Measuring meritocracy with survey data

Analysis of ISSP 2014

Meritocracy is a principle according to which rewards are based on merit, as well as an ideal situation resulting from the operation of this principle. In their 1985 Social Foces paper titled “How Far to Meritocracy? Empirical Tests of a Controversial Thesis”, Tadeusz Krauze and Kazimierz M. Słomczyński proposed an algorithm to construct a theoretical joint distribution of education and income, given their marginal distributions, that would satisfy the conditions of meritocratic allocation. The meritocratic principle is simple: “more educated persons should not have lower social status than less educated ones”, which is equivalent to saying that “persons at a given level of education should have status levels equal to or higher than those of persons at a lower level of education” (Krauze and Slomczynski 1985: 628). Meritocracy is defined as the extent to which the observed distribution of income by education corresponds to the theoretical distribution under meritocracy. The difference between the observed and the meritocratic distribution is the distance to meritocracy.

In this post I show how to calculate the distance to meritocracy with simple R loops, using survey data on the example of the International Social Survey Project (ISSP) wave 2014. The code can be found here.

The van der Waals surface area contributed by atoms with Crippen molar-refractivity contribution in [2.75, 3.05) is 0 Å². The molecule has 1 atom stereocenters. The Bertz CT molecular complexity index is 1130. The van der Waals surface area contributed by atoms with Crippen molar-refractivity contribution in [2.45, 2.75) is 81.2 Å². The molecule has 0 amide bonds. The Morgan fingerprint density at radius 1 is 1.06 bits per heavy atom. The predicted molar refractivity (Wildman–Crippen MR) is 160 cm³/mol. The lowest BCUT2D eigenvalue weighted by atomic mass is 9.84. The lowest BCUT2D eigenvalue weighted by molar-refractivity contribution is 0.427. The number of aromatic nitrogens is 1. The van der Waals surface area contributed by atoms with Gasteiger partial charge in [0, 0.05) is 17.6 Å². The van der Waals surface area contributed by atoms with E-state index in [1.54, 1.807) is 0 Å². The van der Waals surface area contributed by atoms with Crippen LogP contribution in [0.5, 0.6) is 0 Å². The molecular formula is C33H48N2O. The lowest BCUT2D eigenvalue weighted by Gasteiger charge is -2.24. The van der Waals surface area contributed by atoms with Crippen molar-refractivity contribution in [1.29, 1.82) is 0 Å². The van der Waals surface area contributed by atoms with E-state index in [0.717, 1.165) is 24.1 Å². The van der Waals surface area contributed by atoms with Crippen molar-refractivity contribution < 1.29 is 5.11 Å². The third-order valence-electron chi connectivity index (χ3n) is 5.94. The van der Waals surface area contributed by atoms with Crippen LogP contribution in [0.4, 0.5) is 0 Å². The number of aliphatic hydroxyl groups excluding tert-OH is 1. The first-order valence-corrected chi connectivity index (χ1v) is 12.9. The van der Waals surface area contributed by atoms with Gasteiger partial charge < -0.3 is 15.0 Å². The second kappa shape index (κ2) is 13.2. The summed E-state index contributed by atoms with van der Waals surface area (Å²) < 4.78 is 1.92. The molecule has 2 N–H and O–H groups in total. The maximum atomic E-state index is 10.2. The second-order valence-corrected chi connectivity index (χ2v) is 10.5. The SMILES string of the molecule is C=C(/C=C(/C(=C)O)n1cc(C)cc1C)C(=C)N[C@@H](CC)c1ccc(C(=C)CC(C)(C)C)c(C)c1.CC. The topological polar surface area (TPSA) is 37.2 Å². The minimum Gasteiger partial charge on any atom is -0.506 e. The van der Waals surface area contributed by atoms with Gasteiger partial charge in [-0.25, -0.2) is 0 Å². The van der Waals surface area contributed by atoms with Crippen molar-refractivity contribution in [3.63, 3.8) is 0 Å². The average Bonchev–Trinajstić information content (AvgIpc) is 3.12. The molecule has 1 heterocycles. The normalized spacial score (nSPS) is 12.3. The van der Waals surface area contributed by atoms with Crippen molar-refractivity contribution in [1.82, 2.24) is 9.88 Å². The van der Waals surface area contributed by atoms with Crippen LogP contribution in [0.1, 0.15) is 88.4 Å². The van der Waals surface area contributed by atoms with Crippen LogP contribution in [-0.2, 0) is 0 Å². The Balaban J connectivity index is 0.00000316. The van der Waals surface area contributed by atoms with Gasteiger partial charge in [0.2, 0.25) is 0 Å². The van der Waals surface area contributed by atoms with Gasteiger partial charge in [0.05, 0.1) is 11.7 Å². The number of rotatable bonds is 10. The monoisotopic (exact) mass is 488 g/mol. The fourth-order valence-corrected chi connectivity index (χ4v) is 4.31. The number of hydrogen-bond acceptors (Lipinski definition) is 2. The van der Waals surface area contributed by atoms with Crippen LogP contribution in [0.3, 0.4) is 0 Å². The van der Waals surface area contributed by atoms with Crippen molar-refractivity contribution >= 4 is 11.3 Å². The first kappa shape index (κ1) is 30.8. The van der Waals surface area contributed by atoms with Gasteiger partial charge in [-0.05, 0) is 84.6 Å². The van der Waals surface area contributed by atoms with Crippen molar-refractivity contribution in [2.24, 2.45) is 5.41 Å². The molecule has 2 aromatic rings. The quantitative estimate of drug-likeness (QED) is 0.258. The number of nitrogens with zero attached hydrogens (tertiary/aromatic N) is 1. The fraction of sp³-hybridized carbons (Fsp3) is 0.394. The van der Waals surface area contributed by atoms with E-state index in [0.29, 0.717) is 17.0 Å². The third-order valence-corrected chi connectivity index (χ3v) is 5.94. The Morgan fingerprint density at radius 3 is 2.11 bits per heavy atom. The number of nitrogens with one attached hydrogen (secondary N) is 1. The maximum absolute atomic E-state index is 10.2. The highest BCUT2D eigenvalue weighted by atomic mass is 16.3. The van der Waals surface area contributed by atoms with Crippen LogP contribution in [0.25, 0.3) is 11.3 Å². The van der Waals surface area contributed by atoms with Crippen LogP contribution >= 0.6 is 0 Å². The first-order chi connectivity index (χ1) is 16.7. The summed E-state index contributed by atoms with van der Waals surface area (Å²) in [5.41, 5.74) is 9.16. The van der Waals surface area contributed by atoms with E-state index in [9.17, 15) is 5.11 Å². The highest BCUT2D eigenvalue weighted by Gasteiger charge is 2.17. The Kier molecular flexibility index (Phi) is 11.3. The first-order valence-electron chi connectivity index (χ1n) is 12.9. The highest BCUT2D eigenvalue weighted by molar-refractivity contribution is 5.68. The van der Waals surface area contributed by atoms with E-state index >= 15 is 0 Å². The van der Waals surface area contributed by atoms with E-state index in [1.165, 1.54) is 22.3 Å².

Determining meritocratic allocation

Cell proportions in the meritocratic allocation matrix (\(d_{i,j}\)) can be determined using the given marginals. The formula for the cell frequency \(d_{i,j}\), is as follows:
\[d_{i,j} = min(a_i — \sum_{k=0}^{j-1} d_{i,k}; b_i — \sum_{k=0}^{i-1} d_{k,j})\]
where \(i= 1,2,...,m\); \(j =1,2,...,n\), with \(m\) equal to the number of rows and \(n\) to the number of columns; \(a_i\) and \(b_j\) are margins of the observed distribution, and the terms \(d_{i,k}\) and \(d_{k,j}\) refer to the already determined entries of the meritocratic matrix (Krauze and Slomczynski 1985: 628).

How this works in practice is best illustrated with an example. The table below shows marginal distributions of education (highest completed education level) and personal income (5 categories; “Income 5” is the highest income category and “Income 1” is the lowest) in ISSP/2014 in Poland.